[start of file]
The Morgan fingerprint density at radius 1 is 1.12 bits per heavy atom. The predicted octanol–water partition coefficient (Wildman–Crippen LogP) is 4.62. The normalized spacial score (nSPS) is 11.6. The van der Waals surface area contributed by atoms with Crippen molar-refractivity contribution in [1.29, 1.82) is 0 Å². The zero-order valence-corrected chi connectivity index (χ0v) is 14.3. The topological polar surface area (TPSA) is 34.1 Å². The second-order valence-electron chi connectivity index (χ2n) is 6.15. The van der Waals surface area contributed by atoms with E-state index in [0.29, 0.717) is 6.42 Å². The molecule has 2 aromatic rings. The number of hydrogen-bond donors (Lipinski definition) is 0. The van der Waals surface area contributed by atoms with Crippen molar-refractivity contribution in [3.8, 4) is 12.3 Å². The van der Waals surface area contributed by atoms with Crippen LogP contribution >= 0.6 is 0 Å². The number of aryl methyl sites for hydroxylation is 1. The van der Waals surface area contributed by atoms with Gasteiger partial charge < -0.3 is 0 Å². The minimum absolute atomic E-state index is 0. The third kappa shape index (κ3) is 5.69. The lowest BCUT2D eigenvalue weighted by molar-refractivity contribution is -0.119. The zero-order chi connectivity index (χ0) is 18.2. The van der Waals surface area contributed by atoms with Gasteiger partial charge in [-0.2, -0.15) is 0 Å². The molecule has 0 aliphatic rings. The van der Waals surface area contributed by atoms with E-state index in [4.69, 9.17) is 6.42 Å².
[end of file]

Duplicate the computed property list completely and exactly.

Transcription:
The Morgan fingerprint density at radius 1 is 1.12 bits per heavy atom. The predicted octanol–water partition coefficient (Wildman–Crippen LogP) is 4.62. The normalized spacial score (nSPS) is 11.6. The van der Waals surface area contributed by atoms with Crippen molar-refractivity contribution in [1.29, 1.82) is 0 Å². The zero-order valence-corrected chi connectivity index (χ0v) is 14.3. The topological polar surface area (TPSA) is 34.1 Å². The second-order valence-electron chi connectivity index (χ2n) is 6.15. The van der Waals surface area contributed by atoms with E-state index in [0.29, 0.717) is 6.42 Å². The molecule has 2 aromatic rings. The number of hydrogen-bond donors (Lipinski definition) is 0. The van der Waals surface area contributed by atoms with Crippen molar-refractivity contribution in [3.8, 4) is 12.3 Å². The van der Waals surface area contributed by atoms with Crippen LogP contribution >= 0.6 is 0 Å². The number of aryl methyl sites for hydroxylation is 1. The van der Waals surface area contributed by atoms with Gasteiger partial charge < -0.3 is 0 Å². The minimum absolute atomic E-state index is 0. The third kappa shape index (κ3) is 5.69. The lowest BCUT2D eigenvalue weighted by molar-refractivity contribution is -0.119. The zero-order chi connectivity index (χ0) is 18.2. The van der Waals surface area contributed by atoms with Gasteiger partial charge in [-0.2, -0.15) is 0 Å². The molecule has 0 aliphatic rings. The van der Waals surface area contributed by atoms with E-state index in [4.69, 9.17) is 6.42 Å².